Worship on Earth as in Heaven
- 6 x 9
- Pub. Date
- Apr 2011
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Can we understand worship in a way that transcends style, relevance, and aesthetics? Taking into account the most contested issues of the "worship wars," prominent New Testament scholar Edith Humphrey shows how the act of entering into God's presence is central to all true Christian worship. Regardless of worship style, when we come into God's presence, we praise God alongside angels and with the whole of creation.
Seeking to reclaim the forgotten theme of worship as entry into God's presence, Humphrey shows its prominence in the Bible, providing an accessible but thorough study of the Old and New Testaments. She analyzes key moments in church history to show how worship developed in Eastern and Western churches. She also draws insights from healthy worshiping communities around the globe. The book offers practical guidance to worship directors, pastors, thoughtful lay readers, and students with regards to balanced and faithful worship.
1. "Teach Us to Pray": What Is Worship, and Where Does Corporate Worship Fit?
"With eloquence and ecumenical hospitality--as well as laser-like insight--Edith Humphrey has given us a much-needed biblical and practical theology for entering into the worship of the Triune God. Anyone who participates in worship and especially anyone who leads in worship, whether traditional or contemporary, liturgical or free, should read this timely book now."
Michael J. Gorman, dean, The Ecumenical Institute of Theology, St. Mary's Seminary & University
"In a study that is at once biblical, theological, historical, and practical, Humphrey explores the essence of true Christian worship: awed entrance, body and soul, into the presence of the Triune God. Although Humphrey speaks with the accent of the Eastern Church, her insights illumine a wide range of traditional and contemporary practices, and she poses probing questions that often challenge popular wisdom about liturgy. This is a book not only for worship leaders but also for the whole congregation to study together."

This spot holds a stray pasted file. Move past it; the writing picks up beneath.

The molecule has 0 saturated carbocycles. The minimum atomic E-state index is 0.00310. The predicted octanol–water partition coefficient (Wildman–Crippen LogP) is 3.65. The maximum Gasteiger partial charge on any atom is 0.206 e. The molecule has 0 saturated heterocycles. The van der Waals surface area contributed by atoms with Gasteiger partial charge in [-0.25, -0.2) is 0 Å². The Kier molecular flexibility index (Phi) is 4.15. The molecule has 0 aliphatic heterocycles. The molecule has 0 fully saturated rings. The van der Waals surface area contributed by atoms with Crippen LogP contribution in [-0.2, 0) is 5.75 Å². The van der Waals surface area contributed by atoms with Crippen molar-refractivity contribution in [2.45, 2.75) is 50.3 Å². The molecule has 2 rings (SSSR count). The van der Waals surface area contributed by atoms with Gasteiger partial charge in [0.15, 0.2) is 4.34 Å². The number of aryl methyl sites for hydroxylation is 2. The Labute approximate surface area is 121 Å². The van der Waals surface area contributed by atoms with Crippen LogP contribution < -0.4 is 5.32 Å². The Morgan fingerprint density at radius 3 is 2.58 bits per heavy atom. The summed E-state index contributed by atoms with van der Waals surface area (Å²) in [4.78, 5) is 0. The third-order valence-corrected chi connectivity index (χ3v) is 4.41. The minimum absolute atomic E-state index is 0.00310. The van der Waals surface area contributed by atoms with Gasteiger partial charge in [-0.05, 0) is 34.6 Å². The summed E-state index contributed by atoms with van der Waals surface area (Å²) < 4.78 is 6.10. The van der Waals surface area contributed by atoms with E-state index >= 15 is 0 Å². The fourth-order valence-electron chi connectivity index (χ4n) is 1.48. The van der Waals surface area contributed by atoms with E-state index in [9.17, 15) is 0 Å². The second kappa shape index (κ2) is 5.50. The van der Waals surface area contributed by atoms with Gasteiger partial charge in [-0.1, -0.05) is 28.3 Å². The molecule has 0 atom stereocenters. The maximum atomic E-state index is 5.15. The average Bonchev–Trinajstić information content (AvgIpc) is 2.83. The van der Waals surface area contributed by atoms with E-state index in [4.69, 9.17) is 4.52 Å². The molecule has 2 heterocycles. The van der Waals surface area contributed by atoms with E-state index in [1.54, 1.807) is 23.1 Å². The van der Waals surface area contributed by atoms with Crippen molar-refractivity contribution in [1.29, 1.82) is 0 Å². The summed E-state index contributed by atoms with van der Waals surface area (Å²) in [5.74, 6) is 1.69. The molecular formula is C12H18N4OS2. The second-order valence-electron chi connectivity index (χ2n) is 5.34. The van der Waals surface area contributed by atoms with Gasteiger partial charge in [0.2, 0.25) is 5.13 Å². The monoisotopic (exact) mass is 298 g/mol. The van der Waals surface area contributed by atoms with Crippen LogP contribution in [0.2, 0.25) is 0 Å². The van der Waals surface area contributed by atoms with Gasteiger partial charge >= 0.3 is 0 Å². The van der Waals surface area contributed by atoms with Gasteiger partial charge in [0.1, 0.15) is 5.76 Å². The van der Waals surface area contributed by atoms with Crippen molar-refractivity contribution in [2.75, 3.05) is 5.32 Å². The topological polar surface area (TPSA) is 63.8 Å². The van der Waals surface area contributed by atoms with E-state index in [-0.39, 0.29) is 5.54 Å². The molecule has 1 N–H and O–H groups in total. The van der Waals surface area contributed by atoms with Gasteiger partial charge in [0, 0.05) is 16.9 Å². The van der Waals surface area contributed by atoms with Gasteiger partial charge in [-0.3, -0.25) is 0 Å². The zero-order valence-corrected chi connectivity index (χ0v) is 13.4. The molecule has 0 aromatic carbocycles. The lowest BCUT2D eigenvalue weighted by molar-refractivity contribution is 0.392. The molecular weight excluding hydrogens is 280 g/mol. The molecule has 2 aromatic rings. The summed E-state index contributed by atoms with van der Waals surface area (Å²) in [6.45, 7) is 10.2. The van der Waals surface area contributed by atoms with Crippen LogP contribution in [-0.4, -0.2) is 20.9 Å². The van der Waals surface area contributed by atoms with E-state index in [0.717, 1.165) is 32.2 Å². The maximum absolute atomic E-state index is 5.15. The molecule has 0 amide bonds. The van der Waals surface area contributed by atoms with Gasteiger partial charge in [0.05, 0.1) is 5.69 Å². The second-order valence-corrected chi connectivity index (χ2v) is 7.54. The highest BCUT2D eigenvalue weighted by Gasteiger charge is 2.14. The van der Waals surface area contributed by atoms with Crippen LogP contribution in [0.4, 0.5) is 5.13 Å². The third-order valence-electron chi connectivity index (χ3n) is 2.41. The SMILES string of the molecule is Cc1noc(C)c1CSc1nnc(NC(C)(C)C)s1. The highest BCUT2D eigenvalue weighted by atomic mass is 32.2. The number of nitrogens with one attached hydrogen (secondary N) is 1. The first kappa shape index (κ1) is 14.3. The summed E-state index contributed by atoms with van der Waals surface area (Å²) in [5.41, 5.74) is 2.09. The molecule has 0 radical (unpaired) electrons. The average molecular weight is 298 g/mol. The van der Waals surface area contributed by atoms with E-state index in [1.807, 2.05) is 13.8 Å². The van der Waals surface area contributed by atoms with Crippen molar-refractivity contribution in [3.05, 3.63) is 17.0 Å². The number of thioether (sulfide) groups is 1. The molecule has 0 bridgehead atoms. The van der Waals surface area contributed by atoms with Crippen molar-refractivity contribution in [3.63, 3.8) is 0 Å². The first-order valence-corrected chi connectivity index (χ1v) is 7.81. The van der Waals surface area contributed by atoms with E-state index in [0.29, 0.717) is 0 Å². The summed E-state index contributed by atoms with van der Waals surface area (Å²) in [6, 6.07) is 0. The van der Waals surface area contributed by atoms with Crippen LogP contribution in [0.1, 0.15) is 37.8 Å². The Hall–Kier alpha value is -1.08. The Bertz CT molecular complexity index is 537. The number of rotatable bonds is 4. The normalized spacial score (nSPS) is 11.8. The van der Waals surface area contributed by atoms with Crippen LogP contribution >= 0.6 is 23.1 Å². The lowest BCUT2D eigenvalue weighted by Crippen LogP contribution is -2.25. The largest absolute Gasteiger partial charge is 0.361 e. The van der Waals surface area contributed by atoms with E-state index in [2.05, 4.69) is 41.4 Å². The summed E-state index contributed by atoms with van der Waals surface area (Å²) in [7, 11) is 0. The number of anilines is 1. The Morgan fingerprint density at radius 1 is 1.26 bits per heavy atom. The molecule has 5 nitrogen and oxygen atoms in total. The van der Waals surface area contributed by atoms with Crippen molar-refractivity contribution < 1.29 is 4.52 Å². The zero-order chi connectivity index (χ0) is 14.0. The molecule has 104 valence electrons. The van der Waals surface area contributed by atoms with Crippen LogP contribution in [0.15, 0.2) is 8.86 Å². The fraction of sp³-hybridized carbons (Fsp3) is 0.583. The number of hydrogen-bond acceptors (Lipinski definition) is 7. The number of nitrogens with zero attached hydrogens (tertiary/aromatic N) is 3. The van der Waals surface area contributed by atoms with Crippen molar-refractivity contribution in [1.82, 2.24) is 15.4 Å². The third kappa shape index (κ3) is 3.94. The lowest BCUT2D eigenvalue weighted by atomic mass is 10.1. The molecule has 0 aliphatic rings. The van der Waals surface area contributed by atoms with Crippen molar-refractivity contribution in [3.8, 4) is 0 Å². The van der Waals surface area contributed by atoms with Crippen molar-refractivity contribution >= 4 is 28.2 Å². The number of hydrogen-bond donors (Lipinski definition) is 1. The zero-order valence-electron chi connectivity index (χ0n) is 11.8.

Ellen F. Davis, Amos Ragan Kearns Professor of Bible and Practical Theology, Duke University Divinity School
"Worship, like Bible reading, is not about finding something new but about entering into the Old Story--something so old it overwhelms what is new, something so old it expands our future, and something so old it reframes who we are so that we become who we are meant to be. Don't expect Edith Humphrey's book to settle the worship wars. Expect it to go behind the wars into the great tradition where worship was about entrance into the presence of God."
Scot McKnight, professor of New Testament, Northern Seminary
"Grand Entrance is a monograph, a memoir, and much more. Through Scripture, the early church fathers, and the author's own personal experience, it examines the centrality of liturgy in biblical religion and the Christian tradition, bearing witness to the rites of East and West in the process. We are caught up in the author's life story, too, as she traces her movement from an evangelical background very much opposed to ritual worship toward the biblically saturated liturgical tradition of the ancient church. A lively book and a journal of shared discovery."
Scott Hahn, Pope Benedict XVI Chair of Biblical Theology and Liturgical Proclamation, St. Vincent Seminary; professor of scripture and theology, Franciscan University of Steubenville
"This book offers a compelling account of the way that God's Spirit works through public worship to lead us from the claustrophobia of our own narcissism into the spacious, luminous reality of the Triune God--a place so expansive that we find ourselves in communion with God's people across centuries and continents and in transformative encounter with the Holy Trinity. This breadth of vision is evoked through discussions of a wide range of biblical and historical scholarship as well as Professor Humphrey's experiences in Salvation Army, Anglican, Presbyterian, Catholic, and Orthodox communities. The book is an especially welcome tonic for all of us exhausted by the quest for endless innovation in church life--a quest that often reinforces rather than challenges the small, isolated spiritual world we occupy. Fittingly, this is not a feel-good book; rather, it is a book of prophetic insight that you will wrestle with, talk back to, argue against, and sing along with."
John D. Witvliet, Calvin Institute of Christian Worship, Calvin College and Calvin Theological Seminary